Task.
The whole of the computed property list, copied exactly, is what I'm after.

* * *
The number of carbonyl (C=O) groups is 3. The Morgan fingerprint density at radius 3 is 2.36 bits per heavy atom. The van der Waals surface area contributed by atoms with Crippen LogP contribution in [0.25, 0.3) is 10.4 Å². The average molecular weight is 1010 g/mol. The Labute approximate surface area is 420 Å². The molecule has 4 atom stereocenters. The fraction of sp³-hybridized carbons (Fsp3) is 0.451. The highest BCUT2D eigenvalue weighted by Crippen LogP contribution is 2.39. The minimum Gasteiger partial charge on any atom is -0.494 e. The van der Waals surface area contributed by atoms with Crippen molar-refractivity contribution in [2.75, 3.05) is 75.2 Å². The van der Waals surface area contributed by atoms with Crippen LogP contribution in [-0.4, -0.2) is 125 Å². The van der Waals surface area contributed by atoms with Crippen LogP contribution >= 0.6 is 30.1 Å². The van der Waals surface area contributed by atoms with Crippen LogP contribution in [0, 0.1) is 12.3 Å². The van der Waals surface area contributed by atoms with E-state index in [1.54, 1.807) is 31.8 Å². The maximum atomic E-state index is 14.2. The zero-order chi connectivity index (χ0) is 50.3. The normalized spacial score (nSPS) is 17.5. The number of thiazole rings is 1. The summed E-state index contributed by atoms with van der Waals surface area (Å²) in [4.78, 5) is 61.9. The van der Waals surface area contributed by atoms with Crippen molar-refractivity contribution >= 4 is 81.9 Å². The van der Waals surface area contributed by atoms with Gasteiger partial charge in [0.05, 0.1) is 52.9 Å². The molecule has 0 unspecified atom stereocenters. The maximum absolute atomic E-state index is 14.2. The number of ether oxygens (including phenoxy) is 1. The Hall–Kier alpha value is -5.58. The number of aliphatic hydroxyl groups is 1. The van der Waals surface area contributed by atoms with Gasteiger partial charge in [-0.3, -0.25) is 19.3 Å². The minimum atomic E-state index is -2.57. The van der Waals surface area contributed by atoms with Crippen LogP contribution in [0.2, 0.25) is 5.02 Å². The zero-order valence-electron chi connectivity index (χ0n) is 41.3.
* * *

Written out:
The number of carbonyl (C=O) groups is 3. The Morgan fingerprint density at radius 3 is 2.36 bits per heavy atom. The van der Waals surface area contributed by atoms with Crippen LogP contribution in [0.25, 0.3) is 10.4 Å². The average molecular weight is 1010 g/mol. The Labute approximate surface area is 420 Å². The molecule has 4 atom stereocenters. The fraction of sp³-hybridized carbons (Fsp3) is 0.451. The highest BCUT2D eigenvalue weighted by Crippen LogP contribution is 2.39. The minimum Gasteiger partial charge on any atom is -0.494 e. The van der Waals surface area contributed by atoms with Crippen molar-refractivity contribution in [2.75, 3.05) is 75.2 Å². The van der Waals surface area contributed by atoms with Crippen LogP contribution in [-0.4, -0.2) is 125 Å². The van der Waals surface area contributed by atoms with Crippen LogP contribution >= 0.6 is 30.1 Å². The van der Waals surface area contributed by atoms with Crippen LogP contribution in [0, 0.1) is 12.3 Å². The van der Waals surface area contributed by atoms with E-state index in [1.54, 1.807) is 31.8 Å². The maximum atomic E-state index is 14.2. The zero-order chi connectivity index (χ0) is 50.3. The normalized spacial score (nSPS) is 17.5. The number of thiazole rings is 1. The summed E-state index contributed by atoms with van der Waals surface area (Å²) in [4.78, 5) is 61.9. The van der Waals surface area contributed by atoms with Crippen molar-refractivity contribution >= 4 is 81.9 Å². The van der Waals surface area contributed by atoms with Gasteiger partial charge in [0.05, 0.1) is 52.9 Å². The molecule has 0 unspecified atom stereocenters. The maximum absolute atomic E-state index is 14.2. The number of ether oxygens (including phenoxy) is 1. The Hall–Kier alpha value is -5.58. The number of aliphatic hydroxyl groups is 1. The van der Waals surface area contributed by atoms with Gasteiger partial charge in [-0.3, -0.25) is 19.3 Å². The minimum atomic E-state index is -2.57. The van der Waals surface area contributed by atoms with Crippen LogP contribution in [0.2, 0.25) is 5.02 Å². The zero-order valence-electron chi connectivity index (χ0n) is 41.3.